The judge said that he had “applied the Reynolds test”. Namely: was it in the public interest that the readers should know what the defendants chose to publish? Also, applying an objective test, could the Daily Telegraph properly consider that it was under a duty to tell the public?” He said he was satisfied that the publications did convey the serious meanings Galloway’s lawyers claimed they did.
Examining the “status” of the documents on which the pieces were based he said they could “clearly not be regarded as having the same status as some official report published after full enquiry”. He added it could hardly be suggested that the allegations that Galloway had received money from Saddam Hussein, or from the oil-for food programme, had been “the subject of an investigation that commands respect”.
Turning to the urgency for the Telegraph to get its story out he said he appreciated that news could be a “perishable commodity”. But he continued: “This story, if it could be stood up, would be of interest at any time. It would not become stale. The urgency from the public point of view cannot be said to be so great as to justify either not giving the claimant a proper opportunity to comment on the Baghdad documents or omitting to carry out any attempt at all at verification.”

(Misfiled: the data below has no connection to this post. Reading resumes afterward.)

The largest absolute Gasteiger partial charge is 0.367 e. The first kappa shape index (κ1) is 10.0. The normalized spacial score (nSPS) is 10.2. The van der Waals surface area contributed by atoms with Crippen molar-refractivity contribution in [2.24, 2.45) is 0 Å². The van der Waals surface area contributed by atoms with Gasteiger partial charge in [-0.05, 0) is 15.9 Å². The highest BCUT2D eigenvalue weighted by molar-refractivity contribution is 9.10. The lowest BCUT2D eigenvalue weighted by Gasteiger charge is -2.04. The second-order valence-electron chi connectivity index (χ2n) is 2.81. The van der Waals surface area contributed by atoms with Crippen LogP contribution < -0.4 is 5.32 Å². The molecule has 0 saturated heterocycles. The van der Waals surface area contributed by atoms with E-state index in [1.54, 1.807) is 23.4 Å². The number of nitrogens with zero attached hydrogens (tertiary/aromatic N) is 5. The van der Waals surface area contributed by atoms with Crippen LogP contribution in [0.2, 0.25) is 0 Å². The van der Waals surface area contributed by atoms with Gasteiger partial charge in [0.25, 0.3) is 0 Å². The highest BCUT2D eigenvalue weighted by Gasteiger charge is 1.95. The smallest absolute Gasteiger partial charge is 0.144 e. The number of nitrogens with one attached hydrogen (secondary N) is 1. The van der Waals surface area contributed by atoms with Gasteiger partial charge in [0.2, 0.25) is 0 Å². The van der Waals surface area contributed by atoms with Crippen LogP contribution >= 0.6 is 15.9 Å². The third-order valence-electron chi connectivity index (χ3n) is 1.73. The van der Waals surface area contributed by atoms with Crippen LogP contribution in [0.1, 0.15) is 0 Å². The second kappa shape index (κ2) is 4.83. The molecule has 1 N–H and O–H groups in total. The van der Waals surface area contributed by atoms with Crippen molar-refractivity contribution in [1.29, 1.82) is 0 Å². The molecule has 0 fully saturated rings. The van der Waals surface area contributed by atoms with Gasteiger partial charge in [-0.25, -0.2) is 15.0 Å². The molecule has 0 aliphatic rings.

Of the reporting itself, he said it had gone “well beyond reporting the contents of the documents and calling for an inquiry”.
Finding against the Telegraph he said: “It seems to me that Mr Galloway is entitled to be compensated for the manner in which the newspaper chose to put the Iraqi documents into the public domain and the spin which the defendants chose to put upon them.
“As he (Galloway) said, the Daily Telegraph chose not to confine itself to reporting the documents. He complains of the effect upon his reputation brought about by the ‘blizzard’ of comment and inference with which the publication of the documents was surrounded.
Moreover, the ‘blizzard’ came out of the blue without any opportunity to refute their inferences.”
Despite the judge’s criticism of the way the matter was handled, he described David Blair, who found the documents, as an “impressive and straightforward” witness and said he had no doubt that he believed the documents were genuine and that “they gave rise to legitimate questions”.